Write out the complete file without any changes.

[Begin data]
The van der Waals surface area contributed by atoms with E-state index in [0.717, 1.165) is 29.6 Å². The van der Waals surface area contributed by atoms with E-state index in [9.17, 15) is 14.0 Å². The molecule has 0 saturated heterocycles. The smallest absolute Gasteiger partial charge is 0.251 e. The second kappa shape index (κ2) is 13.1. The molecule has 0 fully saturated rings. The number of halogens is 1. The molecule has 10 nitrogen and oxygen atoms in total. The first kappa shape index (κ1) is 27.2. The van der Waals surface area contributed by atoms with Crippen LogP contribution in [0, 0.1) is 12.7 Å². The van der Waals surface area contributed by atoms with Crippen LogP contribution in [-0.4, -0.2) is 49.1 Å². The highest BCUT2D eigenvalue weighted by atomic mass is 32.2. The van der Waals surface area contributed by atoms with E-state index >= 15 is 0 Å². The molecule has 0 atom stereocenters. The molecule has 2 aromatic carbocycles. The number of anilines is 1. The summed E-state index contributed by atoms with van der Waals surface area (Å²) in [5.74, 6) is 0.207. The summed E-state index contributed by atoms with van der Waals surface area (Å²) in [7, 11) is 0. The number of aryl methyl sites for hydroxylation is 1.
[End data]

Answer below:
The van der Waals surface area contributed by atoms with E-state index in [0.717, 1.165) is 29.6 Å². The van der Waals surface area contributed by atoms with E-state index in [9.17, 15) is 14.0 Å². The molecule has 0 saturated heterocycles. The smallest absolute Gasteiger partial charge is 0.251 e. The second kappa shape index (κ2) is 13.1. The molecule has 0 fully saturated rings. The number of halogens is 1. The molecule has 10 nitrogen and oxygen atoms in total. The first kappa shape index (κ1) is 27.2. The van der Waals surface area contributed by atoms with Crippen LogP contribution in [0, 0.1) is 12.7 Å². The van der Waals surface area contributed by atoms with Crippen LogP contribution in [-0.4, -0.2) is 49.1 Å². The highest BCUT2D eigenvalue weighted by atomic mass is 32.2. The van der Waals surface area contributed by atoms with E-state index >= 15 is 0 Å². The molecule has 0 atom stereocenters. The molecule has 2 aromatic carbocycles. The number of anilines is 1. The summed E-state index contributed by atoms with van der Waals surface area (Å²) in [5.74, 6) is 0.207. The summed E-state index contributed by atoms with van der Waals surface area (Å²) in [7, 11) is 0. The number of aryl methyl sites for hydroxylation is 1.